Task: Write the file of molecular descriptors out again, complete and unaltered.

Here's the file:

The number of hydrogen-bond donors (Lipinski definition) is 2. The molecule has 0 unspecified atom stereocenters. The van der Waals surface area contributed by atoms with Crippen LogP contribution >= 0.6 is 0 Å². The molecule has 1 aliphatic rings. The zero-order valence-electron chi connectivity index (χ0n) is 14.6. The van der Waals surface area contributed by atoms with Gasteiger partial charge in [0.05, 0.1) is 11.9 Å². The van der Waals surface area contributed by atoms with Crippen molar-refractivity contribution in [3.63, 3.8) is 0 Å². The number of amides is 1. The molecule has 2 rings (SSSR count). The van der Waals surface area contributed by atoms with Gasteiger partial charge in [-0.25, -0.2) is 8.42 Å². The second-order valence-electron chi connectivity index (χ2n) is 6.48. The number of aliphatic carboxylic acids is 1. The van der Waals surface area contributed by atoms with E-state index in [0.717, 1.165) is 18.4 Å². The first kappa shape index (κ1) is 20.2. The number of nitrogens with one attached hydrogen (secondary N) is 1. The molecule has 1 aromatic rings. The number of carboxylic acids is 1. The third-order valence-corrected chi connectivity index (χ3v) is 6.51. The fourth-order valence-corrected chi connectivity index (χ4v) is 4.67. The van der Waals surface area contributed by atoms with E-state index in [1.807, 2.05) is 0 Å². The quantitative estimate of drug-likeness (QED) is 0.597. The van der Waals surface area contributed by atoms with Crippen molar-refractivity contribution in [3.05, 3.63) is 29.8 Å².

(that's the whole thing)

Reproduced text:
The number of hydrogen-bond donors (Lipinski definition) is 2. The molecule has 0 unspecified atom stereocenters. The van der Waals surface area contributed by atoms with Crippen LogP contribution >= 0.6 is 0 Å². The molecule has 1 aliphatic rings. The zero-order valence-electron chi connectivity index (χ0n) is 14.6. The van der Waals surface area contributed by atoms with Gasteiger partial charge in [0.05, 0.1) is 11.9 Å². The van der Waals surface area contributed by atoms with Crippen molar-refractivity contribution in [3.63, 3.8) is 0 Å². The number of amides is 1. The molecule has 2 rings (SSSR count). The van der Waals surface area contributed by atoms with Gasteiger partial charge in [-0.25, -0.2) is 8.42 Å². The second-order valence-electron chi connectivity index (χ2n) is 6.48. The number of aliphatic carboxylic acids is 1. The van der Waals surface area contributed by atoms with E-state index in [0.717, 1.165) is 18.4 Å². The first kappa shape index (κ1) is 20.2. The number of nitrogens with one attached hydrogen (secondary N) is 1. The molecule has 1 aromatic rings. The number of carboxylic acids is 1. The third-order valence-corrected chi connectivity index (χ3v) is 6.51. The fourth-order valence-corrected chi connectivity index (χ4v) is 4.67. The van der Waals surface area contributed by atoms with E-state index in [1.807, 2.05) is 0 Å². The quantitative estimate of drug-likeness (QED) is 0.597. The van der Waals surface area contributed by atoms with Crippen molar-refractivity contribution in [3.05, 3.63) is 29.8 Å².